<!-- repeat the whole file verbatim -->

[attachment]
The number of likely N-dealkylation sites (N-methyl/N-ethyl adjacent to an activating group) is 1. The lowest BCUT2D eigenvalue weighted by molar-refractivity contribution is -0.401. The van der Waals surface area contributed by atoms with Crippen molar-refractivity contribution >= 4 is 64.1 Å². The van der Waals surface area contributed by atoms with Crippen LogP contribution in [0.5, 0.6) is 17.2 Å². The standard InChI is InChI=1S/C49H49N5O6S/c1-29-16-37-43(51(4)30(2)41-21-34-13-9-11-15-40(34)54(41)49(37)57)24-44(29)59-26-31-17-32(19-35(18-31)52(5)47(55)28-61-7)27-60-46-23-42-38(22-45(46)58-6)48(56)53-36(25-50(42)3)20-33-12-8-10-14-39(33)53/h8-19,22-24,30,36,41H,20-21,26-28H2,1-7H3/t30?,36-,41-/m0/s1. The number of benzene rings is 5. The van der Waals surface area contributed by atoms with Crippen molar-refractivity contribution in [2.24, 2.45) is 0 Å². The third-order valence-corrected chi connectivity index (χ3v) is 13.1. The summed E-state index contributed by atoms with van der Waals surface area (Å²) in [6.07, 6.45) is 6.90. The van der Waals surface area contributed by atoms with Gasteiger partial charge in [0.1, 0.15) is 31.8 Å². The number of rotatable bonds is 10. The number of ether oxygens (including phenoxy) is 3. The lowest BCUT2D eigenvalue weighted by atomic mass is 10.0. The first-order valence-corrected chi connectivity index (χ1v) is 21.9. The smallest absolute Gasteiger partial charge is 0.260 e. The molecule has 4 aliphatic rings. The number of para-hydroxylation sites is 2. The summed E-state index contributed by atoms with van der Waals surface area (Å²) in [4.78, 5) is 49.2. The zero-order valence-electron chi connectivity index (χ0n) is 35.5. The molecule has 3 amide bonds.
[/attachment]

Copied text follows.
The number of likely N-dealkylation sites (N-methyl/N-ethyl adjacent to an activating group) is 1. The lowest BCUT2D eigenvalue weighted by molar-refractivity contribution is -0.401. The van der Waals surface area contributed by atoms with Crippen molar-refractivity contribution >= 4 is 64.1 Å². The van der Waals surface area contributed by atoms with Crippen LogP contribution in [0.5, 0.6) is 17.2 Å². The standard InChI is InChI=1S/C49H49N5O6S/c1-29-16-37-43(51(4)30(2)41-21-34-13-9-11-15-40(34)54(41)49(37)57)24-44(29)59-26-31-17-32(19-35(18-31)52(5)47(55)28-61-7)27-60-46-23-42-38(22-45(46)58-6)48(56)53-36(25-50(42)3)20-33-12-8-10-14-39(33)53/h8-19,22-24,30,36,41H,20-21,26-28H2,1-7H3/t30?,36-,41-/m0/s1. The number of benzene rings is 5. The van der Waals surface area contributed by atoms with Crippen molar-refractivity contribution in [2.24, 2.45) is 0 Å². The third-order valence-corrected chi connectivity index (χ3v) is 13.1. The summed E-state index contributed by atoms with van der Waals surface area (Å²) in [6.07, 6.45) is 6.90. The van der Waals surface area contributed by atoms with Gasteiger partial charge in [0.1, 0.15) is 31.8 Å². The number of rotatable bonds is 10. The number of ether oxygens (including phenoxy) is 3. The lowest BCUT2D eigenvalue weighted by atomic mass is 10.0. The first-order valence-corrected chi connectivity index (χ1v) is 21.9. The smallest absolute Gasteiger partial charge is 0.260 e. The molecule has 4 aliphatic rings. The number of para-hydroxylation sites is 2. The summed E-state index contributed by atoms with van der Waals surface area (Å²) in [4.78, 5) is 49.2. The zero-order valence-electron chi connectivity index (χ0n) is 35.5. The molecule has 3 amide bonds.